JIS News

Deputy Prime Minister and Minister of Foreign Affairs and Foreign Trade, Hon Dr. Kenneth Baugh has outlined measures to combat the effects of climate change.
Addressing the 15th Conference of Parties to the Framework Convention on Climate Change, Copenhagen, Denmark, yesterday afternoon, (Thursday afternoon) the Deputy Prime Minister who headed Jamaica’s delegation to the conference, implored the international community to show the necessary resolve and break new ground to achieve a fair, balanced and just agreement in the shortest possible time.
“As the most vulnerable to the catastrophic impacts of climate change, Jamaica and its partners in the Alliance of Small Island Developing States, are compelled to be emphatic in our demands for a legally binding, verifiable and enforceable agreement,” he stated.
Stating that “we are challenged to make COP 15 Copenhagen, a historic landmark and turning point for global co-operation to achieve the sustained existence of our planet,” Minister Baugh said it was time for a global conscience to take on board the equity and well-being of all the people of the world and the planet itself in response to the compelling scientific realities now confronting us.
Elaborating on the actions and measures which must be taken if there was to be any hope of deterring human-induced climate change, the Minister said that firstly, industrialised countries, owing a historic debt for carbon emissions must take the lead and make commitments for quantifiable and time- specific cuts and reduce gas emissions by 45 per cent in respect of 1990 levels by 2020, and by 85 per cent by 2050. Temperature rise must be limited to well below 1.5 degrees Celsius above pre-industrial levels and long term stabilisation of greenhouse gas concentrations to below 350 parts per million.
It was important that all major emitters play a role in climate change mitigation while taking account of their development needs.
Secondly, Minister Baugh said adaptation measures were required to enable and support developing countries to respond and build resilience to the impacts of climate change.
Thirdly, the introduction and transfer of appropriate technology to facilitate action by developing countries to effectively pursue mitigation and adaptation measures.
Fourthly, Minster Baugh emphasized the importance capacity-building to enable developing countries to participate fully in national and international processes to prepare and implement climate change actions and to pursue carbon free and low carbon emission technologies for continued growth.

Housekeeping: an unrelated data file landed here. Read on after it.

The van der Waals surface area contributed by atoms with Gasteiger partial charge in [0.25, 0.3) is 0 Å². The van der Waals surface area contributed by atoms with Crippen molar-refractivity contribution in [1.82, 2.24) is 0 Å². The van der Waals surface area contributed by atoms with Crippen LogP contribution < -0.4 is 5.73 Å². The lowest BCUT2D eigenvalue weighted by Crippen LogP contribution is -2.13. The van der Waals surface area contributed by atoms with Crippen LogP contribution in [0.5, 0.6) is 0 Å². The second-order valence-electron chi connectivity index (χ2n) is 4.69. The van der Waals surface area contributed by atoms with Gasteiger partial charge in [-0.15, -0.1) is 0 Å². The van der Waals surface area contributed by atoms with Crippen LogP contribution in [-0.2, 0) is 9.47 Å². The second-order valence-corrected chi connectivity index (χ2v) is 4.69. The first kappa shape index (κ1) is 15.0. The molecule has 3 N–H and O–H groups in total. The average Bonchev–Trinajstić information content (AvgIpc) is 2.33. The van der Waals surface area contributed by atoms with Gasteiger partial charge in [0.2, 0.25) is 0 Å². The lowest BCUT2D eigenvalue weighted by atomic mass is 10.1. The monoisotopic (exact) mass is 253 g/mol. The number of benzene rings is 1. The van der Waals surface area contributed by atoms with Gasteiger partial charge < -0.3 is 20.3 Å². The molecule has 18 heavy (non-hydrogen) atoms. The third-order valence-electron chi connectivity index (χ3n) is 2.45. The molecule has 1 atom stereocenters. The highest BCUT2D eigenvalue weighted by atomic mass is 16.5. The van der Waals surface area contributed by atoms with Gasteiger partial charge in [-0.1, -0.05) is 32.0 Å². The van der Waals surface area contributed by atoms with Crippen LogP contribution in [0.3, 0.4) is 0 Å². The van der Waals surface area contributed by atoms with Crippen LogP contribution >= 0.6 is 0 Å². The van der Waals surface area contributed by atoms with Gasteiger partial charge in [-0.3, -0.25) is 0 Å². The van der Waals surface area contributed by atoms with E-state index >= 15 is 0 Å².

Finally, the Minister said, there should be the provision of funding to developing countries to implement actions and measures that are crucial to cope with climate change, while allowing our countries to continue on the path to development. This funding must be new and additional and separate from existing development assistance flows.
Minister Baugh welcomed the announcement of fast-start funding of US$ 10 billion per annum up to 2012 but stated that much more substantial funding would however, be required to arrest the threat posed by global warming. “We believe that priority attention must be given to the most vulnerable countries, in particular small island developing states.”
Although Jamaica was a low emitter of greenhouse gases, the country was committed to taking action at the national level to conserve energy and explore opportunities for utilising renewable energy sources, he said.
According to Minister Baugh the presence in Copenhagen of so many world leaders and their passionate statements demonstrate our collective conviction that urgent global action must be taken to confront the challenge.
“Our goal is clear – a co-operative, comprehensive and equitable response that guarantees the sustained and viable existence of the most vulnerable, the least culpable and the least capable of responding in an effective manner to the impact of climate change.”
Minister Baugh said that if the conference failed to signal to the world that global governance was effectively charting a course which leads to the mitigation of climate change with equity and fairness, then global insecurity would be the outcome. Displacement of peoples, instability and confrontation, food and national insecurity were among the outcomes to be feared.

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